In an intention-to-treat analysis of the growth-suppressive effect of long-term inhaled glucocorticoid therapy for asthma initiated in children between the ages of 5 and 13 years, we found that the height deficit observed at 1 to 2 years after treatment initiation persisted into adulthood, although the deficit was neither progressive nor cumulative. Our conclusion is based on a randomized comparison of adult height, with height data available for 91% of the CAMP cohort, with the use of recognized definitions of adult height,18–21
and with consistent findings in sensitivity analyses using imputation strategies for missing data and alternative definitions of adult height (). We found little evidence that the 98 participants for whom data regarding adult height were missing differed at trial entry from the 943 participants with available data (Table S2 in the Supplementary Appendix
In contrast, the only other prospective longitudinal cohort study that followed patients into adulthood11
was an open-label study, and by the time the patients reached adulthood, only 15 of the original controls were available, so the investigators recruited 51 healthy siblings of the patients with asthma to be controls. The investigators in that study based their conclusion of a lack of long-term effect on height on the finding that both controls and participants receiving budesonide attained predicted adult height rather than on a randomized comparison of the adult heights reached by the two groups.
The growth-velocity deficit that we observed in the budesonide group, as compared with the placebo group, during the first 2 years of treatment was primarily among prepubertal children (Fig. S2 in the Supplementary Appendix
). Our ability to further disentangle the effects of duration of treatment, age at treatment, and puberty status during treatment on growth velocity was limited because of confounding. Nevertheless, the effect on adult height of budesonide as compared with placebo was clearly demonstrated in the CAMP population.
Two previous 1-year studies of beclomethasone dipropionate also showed a greater reduction in growth in prepubertal children than in pubertal children.26,27
Like other studies in which prepubertal children received different doses of the same inhaled glucocorticoids that have shown a dose–response effect on growth,28,29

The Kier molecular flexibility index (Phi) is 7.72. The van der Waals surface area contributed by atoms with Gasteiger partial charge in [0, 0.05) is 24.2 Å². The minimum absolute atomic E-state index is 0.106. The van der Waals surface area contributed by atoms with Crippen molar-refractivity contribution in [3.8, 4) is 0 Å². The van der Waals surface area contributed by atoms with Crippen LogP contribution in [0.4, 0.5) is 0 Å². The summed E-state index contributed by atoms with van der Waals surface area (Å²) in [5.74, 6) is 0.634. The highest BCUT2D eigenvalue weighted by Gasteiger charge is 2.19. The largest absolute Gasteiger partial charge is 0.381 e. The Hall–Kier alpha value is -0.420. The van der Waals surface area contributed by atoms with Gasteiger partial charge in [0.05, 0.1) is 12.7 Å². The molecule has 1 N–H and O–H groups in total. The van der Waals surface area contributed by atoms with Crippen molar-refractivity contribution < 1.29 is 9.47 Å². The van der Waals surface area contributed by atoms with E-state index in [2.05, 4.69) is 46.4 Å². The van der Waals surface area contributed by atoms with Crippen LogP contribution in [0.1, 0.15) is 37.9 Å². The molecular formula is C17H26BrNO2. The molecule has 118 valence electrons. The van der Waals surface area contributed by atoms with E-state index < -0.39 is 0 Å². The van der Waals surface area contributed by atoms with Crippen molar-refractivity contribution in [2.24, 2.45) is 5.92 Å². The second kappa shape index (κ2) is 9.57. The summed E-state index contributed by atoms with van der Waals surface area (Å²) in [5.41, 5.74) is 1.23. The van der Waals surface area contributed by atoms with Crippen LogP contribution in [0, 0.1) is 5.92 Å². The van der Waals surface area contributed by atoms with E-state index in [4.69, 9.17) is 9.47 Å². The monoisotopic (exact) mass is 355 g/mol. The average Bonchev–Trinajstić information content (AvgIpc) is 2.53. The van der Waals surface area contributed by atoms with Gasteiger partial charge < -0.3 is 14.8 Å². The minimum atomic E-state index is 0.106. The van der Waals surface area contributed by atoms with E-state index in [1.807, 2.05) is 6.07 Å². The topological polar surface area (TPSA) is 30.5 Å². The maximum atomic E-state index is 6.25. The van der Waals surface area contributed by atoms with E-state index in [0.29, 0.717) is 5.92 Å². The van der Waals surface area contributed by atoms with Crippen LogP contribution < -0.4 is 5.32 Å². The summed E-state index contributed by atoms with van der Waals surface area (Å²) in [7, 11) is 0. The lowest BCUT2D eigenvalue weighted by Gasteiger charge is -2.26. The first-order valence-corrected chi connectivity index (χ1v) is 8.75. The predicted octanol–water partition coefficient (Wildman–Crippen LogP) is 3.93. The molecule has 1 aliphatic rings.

our study showed a weight-based, dose-dependent effect in the CAMP participants (Table S3 in the Supplementary Appendix
We found that a longer time since asthma diagnosis at trial entry and atopy (any positive skin test) were independent risk factors for shorter adult height (Table S3 in the Supplementary Appendix
). Other investigators have reported an increased incidence of short stature in children with atopy and asthma.30–32
One of these studies31
showed that short stature was associated with an early onset of asthma (before the age of 3 years), a finding that is consistent with our data. However, atopy-induced growth retardation has been associated with a delay in bone maturation and thus was thought to be unlikely to affect adult height.32,33
Our results suggest that when asthma and atopy impair growth, the deficit may persist into adulthood.
We selected a daily dose of 400 μ
g of budesonide for the CAMP trial to ensure a therapeutic effect in both children with mild asthma and those with moderate asthma.2
Since then it has been shown that daily administration of 200 μ
g of budesonide by means of a dry-powder inhaler effectively controls asthma symptoms and reduces exacerbations in children 5 to 11 years of age.3
Even at this lower dose, there was a reported mean reduction of 1.0 cm in height during the first 2 years of therapy.3
Although the systemic effects of inhaled glucocorticoids are dose-dependent, they are also dependent on the therapeutic index of the specific inhaled glucocorticoid and the delivery device used.4–9
Thus, it seems prudent to select inhaled glucocorticoids and devices with higher therapeutic indexes and to use them in the lowest effective doses in children with persistent asthma.1,9
In conclusion, the reduction in growth seen in the first few years of administration of inhaled glucocorticoids in prepubertal children persists as lowered adult height. However, in the information about inhaled glucocorticoids and their side effects that is provided to parents, the potential effect on adult height must be balanced against the large and well-established benefit of these drugs in controlling persistent asthma. It is appropriate to use the lowest effective dose for symptom control in order to minimize concern about the effects of inhaled glucocorticoids on adult height.